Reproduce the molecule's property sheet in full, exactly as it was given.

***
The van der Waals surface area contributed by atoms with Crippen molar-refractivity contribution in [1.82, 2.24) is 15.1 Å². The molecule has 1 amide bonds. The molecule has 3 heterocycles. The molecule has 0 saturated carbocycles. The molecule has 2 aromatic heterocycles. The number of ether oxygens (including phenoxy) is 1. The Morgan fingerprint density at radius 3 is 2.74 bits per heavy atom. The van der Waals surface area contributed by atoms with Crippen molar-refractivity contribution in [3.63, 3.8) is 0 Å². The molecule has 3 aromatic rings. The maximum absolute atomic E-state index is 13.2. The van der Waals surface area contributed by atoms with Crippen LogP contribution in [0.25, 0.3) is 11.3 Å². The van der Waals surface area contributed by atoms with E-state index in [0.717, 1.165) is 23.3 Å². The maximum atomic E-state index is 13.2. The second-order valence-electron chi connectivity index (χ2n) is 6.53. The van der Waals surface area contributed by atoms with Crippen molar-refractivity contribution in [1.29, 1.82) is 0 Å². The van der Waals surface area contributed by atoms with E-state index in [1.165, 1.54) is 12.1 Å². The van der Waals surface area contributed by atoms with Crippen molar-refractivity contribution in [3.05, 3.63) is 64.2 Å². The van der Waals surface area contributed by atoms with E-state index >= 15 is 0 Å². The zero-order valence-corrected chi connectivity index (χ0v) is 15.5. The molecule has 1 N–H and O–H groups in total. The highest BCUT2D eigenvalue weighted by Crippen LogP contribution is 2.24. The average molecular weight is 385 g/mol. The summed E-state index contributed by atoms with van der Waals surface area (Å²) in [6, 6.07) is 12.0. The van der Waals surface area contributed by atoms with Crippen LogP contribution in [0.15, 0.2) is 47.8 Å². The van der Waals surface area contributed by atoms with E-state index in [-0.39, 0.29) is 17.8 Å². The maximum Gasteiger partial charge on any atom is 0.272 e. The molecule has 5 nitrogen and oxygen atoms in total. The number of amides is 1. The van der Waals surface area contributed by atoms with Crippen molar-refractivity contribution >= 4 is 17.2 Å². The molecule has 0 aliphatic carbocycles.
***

The van der Waals surface area contributed by atoms with Crippen molar-refractivity contribution in [1.82, 2.24) is 15.1 Å². The molecule has 1 amide bonds. The molecule has 3 heterocycles. The molecule has 0 saturated carbocycles. The molecule has 2 aromatic heterocycles. The number of ether oxygens (including phenoxy) is 1. The Morgan fingerprint density at radius 3 is 2.74 bits per heavy atom. The van der Waals surface area contributed by atoms with Crippen molar-refractivity contribution in [3.63, 3.8) is 0 Å². The molecule has 3 aromatic rings. The maximum absolute atomic E-state index is 13.2. The van der Waals surface area contributed by atoms with Crippen LogP contribution in [0.25, 0.3) is 11.3 Å². The van der Waals surface area contributed by atoms with E-state index in [0.717, 1.165) is 23.3 Å². The maximum atomic E-state index is 13.2. The second-order valence-electron chi connectivity index (χ2n) is 6.53. The van der Waals surface area contributed by atoms with Crippen molar-refractivity contribution in [1.29, 1.82) is 0 Å². The van der Waals surface area contributed by atoms with E-state index in [1.165, 1.54) is 12.1 Å². The van der Waals surface area contributed by atoms with Crippen molar-refractivity contribution in [3.05, 3.63) is 64.2 Å². The van der Waals surface area contributed by atoms with E-state index >= 15 is 0 Å². The zero-order valence-corrected chi connectivity index (χ0v) is 15.5. The molecule has 1 N–H and O–H groups in total. The highest BCUT2D eigenvalue weighted by Crippen LogP contribution is 2.24. The average molecular weight is 385 g/mol. The summed E-state index contributed by atoms with van der Waals surface area (Å²) in [6, 6.07) is 12.0. The van der Waals surface area contributed by atoms with Crippen LogP contribution in [0.15, 0.2) is 47.8 Å². The van der Waals surface area contributed by atoms with E-state index in [-0.39, 0.29) is 17.8 Å². The maximum Gasteiger partial charge on any atom is 0.272 e. The molecule has 5 nitrogen and oxygen atoms in total. The number of amides is 1. The van der Waals surface area contributed by atoms with Crippen molar-refractivity contribution >= 4 is 17.2 Å². The molecule has 0 aliphatic carbocycles.